United States District Court, N.D. Alabama, Southern Division
ANNEMARIE CARNEY AXON UNITED STATES DISTRICT JUDGE.
the court is Defendants Loancare, LLC, and Lakeview Loan
Servicing, LLC's unopposed motion to dismiss the
complaint. (Doc. 4).
Thomas Blake Liveoak alleges that, after he fell behind on
his mortgage payments, Defendants made it difficult for him
to seek loss mitigation options and disregarded the loss
mitigation package he eventually submitted. In this lawsuit
he asserts that they are liable for (1) negligent
hiring/supervision/training (“Count One”); (2)
misrepresentation/innocent fraud (“Count Two”);
(3) fraudulent suppression (“Count Three”); and
(4) negligence (“Count Four”). (Doc. 1-5 at 7-
have moved to dismiss the complaint. (Doc. 4). Because Mr.
Liveoak's negligence claims arise out of a contractual
duty, the court WILL GRANT the motion to
dismiss Counts One and Four and WILL DISMISS
those claims WITHOUT PREJUDICE. And because
Mr. Liveoak has not pleaded his fraud-based claims with
particularity, as required by Federal Rule of Civil Procedure
9(b), the court WILL GRANT the motion to
dismiss Counts Two and Three and WILL
DISMISS those claims WITHOUT
stage, the court must accept as true the factual allegations
in the complaint and construe them in the light most
favorable to the plaintiff. Butler v. Sheriff of Palm
Beach Cty., 685 F.3d 1261, 1265 (11th Cir. 2012).
Liveoak alleges that he owns a property in Vestavia Hills,
Alabama, the purchase of which he financed with a mortgage.
(Doc. 1-5 at 7 ¶¶ 1-2). He recently fell behind on
his mortgage payments and contacted Loancare and Lakeview
Loan Servicing to seek assistance paying his mortgage.
(Id. at 7 ¶ 6). Mr. Liveoak states that
“the mortgage was not with Defendants LoanCare, LLC and
Lakeview Loan Servicing, LLC” (id. at 7 ¶
3), but it appears that Defendants were the mortgage
servicers (see generally Id. at 7-8 ¶¶
6-8). Defendants made it difficult to seek assistance, but
told him that they would offer him a forbearance plan, that
they did not intend to foreclose on the home, that they would
review a “Loss Modification Package” if he
submitted one, and that they would offer him assistance to
retain his home. (Doc. 1-5 at 7-8 ¶ 6, 9 ¶ 16).
Eventually Mr. Liveoak was able to contact Defendants'
Loss Mitigation Department, which provided Mr. Liveoak with a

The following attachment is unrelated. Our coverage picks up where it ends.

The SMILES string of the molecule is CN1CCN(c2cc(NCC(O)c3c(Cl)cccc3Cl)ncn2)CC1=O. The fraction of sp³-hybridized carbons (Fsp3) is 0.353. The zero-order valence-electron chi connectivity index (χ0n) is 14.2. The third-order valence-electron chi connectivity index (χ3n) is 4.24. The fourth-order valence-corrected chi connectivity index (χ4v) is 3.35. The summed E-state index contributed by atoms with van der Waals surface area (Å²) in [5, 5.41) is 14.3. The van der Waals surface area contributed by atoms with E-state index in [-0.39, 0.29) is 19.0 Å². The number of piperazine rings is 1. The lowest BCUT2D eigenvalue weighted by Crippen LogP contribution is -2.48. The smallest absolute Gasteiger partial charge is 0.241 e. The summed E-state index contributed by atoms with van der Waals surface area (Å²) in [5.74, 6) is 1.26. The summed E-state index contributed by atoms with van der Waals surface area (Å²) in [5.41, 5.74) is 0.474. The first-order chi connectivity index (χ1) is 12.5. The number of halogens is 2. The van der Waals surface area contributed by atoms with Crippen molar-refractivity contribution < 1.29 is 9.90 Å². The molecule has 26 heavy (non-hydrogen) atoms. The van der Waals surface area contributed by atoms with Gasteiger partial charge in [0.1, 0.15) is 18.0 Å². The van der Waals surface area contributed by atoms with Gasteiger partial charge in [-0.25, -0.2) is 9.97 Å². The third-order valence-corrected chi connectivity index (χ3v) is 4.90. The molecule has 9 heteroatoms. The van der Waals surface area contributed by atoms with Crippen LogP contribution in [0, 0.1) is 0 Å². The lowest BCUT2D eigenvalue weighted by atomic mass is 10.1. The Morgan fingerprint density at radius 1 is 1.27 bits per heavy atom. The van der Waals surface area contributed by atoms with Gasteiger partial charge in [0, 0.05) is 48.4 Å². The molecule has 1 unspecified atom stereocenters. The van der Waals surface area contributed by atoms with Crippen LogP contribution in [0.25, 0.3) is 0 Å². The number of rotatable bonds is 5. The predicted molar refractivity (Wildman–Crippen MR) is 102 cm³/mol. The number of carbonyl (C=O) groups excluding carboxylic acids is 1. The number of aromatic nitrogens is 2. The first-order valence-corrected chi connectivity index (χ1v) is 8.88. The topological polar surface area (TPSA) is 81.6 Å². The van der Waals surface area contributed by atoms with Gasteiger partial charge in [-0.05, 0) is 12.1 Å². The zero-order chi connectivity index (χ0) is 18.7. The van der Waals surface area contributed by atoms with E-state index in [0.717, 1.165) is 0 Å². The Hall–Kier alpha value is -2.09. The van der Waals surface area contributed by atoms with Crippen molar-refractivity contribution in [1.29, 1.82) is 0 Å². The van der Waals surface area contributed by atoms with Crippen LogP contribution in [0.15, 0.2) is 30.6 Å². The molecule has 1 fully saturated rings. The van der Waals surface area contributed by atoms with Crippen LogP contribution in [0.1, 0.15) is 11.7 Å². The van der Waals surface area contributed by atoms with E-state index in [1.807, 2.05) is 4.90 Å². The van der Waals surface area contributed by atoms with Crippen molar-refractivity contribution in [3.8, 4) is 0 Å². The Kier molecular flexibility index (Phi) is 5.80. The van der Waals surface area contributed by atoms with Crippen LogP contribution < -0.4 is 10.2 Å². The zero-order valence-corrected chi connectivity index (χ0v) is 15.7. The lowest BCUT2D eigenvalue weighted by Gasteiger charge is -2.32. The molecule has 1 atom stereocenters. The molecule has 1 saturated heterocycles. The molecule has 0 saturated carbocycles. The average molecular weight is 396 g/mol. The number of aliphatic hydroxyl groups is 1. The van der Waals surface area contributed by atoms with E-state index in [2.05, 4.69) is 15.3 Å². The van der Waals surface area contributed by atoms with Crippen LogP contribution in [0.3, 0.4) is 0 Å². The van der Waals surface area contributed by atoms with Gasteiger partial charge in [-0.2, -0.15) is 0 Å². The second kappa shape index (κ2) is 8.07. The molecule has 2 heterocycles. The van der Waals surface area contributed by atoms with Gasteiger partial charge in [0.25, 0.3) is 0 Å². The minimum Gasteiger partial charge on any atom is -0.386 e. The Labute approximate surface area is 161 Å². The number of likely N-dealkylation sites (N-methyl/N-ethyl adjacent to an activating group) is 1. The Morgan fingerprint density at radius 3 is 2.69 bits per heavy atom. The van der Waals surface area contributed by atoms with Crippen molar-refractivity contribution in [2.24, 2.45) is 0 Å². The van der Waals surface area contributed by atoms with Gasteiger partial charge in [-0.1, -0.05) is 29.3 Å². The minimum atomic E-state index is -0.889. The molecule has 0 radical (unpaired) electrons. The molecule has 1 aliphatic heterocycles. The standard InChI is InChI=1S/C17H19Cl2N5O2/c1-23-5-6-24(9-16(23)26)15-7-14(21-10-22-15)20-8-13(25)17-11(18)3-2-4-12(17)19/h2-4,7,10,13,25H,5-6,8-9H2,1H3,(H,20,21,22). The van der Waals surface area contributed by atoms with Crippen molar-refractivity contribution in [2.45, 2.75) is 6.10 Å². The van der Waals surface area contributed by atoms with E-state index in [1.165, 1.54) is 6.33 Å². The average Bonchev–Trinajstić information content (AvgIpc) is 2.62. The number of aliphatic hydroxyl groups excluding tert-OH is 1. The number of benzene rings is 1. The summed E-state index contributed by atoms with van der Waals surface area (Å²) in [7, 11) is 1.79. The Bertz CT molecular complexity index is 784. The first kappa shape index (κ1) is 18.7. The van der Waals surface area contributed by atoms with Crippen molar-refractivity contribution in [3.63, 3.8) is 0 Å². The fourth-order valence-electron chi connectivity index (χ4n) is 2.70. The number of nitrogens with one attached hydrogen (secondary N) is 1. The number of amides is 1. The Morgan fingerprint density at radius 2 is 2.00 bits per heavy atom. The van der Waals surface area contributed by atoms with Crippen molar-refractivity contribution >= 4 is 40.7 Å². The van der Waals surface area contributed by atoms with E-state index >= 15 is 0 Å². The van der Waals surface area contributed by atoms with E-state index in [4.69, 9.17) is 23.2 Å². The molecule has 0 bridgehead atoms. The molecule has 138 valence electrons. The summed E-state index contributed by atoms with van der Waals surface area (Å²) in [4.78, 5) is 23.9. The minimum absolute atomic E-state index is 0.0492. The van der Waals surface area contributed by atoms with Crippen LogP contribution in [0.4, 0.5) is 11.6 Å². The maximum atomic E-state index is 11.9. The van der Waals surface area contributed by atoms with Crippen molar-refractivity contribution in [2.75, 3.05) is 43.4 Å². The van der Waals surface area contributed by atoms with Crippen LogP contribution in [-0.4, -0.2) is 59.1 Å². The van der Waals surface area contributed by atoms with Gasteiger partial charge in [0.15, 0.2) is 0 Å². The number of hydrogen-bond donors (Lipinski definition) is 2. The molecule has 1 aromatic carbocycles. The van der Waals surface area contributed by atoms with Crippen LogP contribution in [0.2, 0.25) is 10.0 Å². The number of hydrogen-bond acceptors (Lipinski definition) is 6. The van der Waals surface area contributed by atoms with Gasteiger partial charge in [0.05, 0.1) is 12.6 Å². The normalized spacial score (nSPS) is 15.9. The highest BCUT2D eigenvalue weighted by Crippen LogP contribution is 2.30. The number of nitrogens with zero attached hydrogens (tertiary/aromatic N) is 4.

loss mitigation package. (Id. at 7-8 ¶ 6-7). He
completed the package and submitted it, but Defendants have
never reviewed it or responded to it. (Id. at 8
survive a motion to dismiss, the plaintiff must plead
‘a claim to relief that is plausible on its
face.'” Butler, 685 F.3d at 1265 (quoting
Bell Atl. Corp. v. Twombly, 550 U.S. 544, 555
(2007)). “A claim has facial plausibility when the
plaintiff pleads factual content that allows the court to
draw the reasonable inference that the defendant is liable
for the misconduct alleged.” Ashcroft v.
Iqbal, 556 U.S. 662, 678 (2009).
Count One (Negligent Hiring/Supervision/Training) and Count
Count One, Mr. Liveoak alleges that Defendants negligently
supervised, inspected, hired, trained, instructed, or
educated its employees, agents, and affiliates, apparently
based on the difficulty he experienced when he contacted
Defendants to seek assistance in making mortgage payments.
(Doc. 1-5 at 8 ¶ 11). In Count Four, he alleges that
Defendants were negligent, without offering any facts in
support of that allegation. (Id. at 10 ¶¶
seek dismissal of the negligence claims on the bases that (1)
these claims arise out of a contractual relationship and
therefore cannot support a tort-based cause of action; (2)
mortgage servicers cannot be held liable for economic losses;
and (3) Alabama law does not recognize a claim for negligent
mortgage servicing. (Doc. 5 at 3-9).
law does not recognize claims of negligence arising out of
breach of contractual duties. See U.S. Bank Ass'n v.
Shepherd, 202 So.3d 302, 314 (Ala. 2015); see also
Vines v. Crescent Transit Co., 85 So.2d 436, 440 (Ala.
1956) (“[A] negligent failure to perform a contract . .
. is but a breach of the contract.”). Based on that
general rule, the Alabama Supreme Court has held that no
cause of action for negligent servicing of a mortgage is
available under Alabama law. Id. at 314-15. And a
number of federal courts have found that because Alabama law
does not provide for negligent servicing of a mortgage, a
plaintiff cannot assert a claim for negligent hiring,
supervision, or training arising out of negligent servicing
of a mortgage. See James v. Nationstar Mortg., LLC,
92 F.Supp.3d 1190, 1200-01 (S.D. Ala. 2015); Costine v.
BAC Home Loans, 946 F.Supp.2d 1224, 1235 (N.D. Ala.
2013); Tidmore v. Bank of Am., N.A., no.
4:15-cv-2210-JEO, 2017 WL 467473, at *4-6 (N.D. Ala. Feb. 3,
holdings foreclose Mr. Liveoak's claims of negligence
against Defendants. Although his factual allegations are
sparse, even construed in the light most favorable to him the
negligence claims arise out of the contractual obligations
made in the mortgage. Accordingly, he cannot assert tort
claims for ...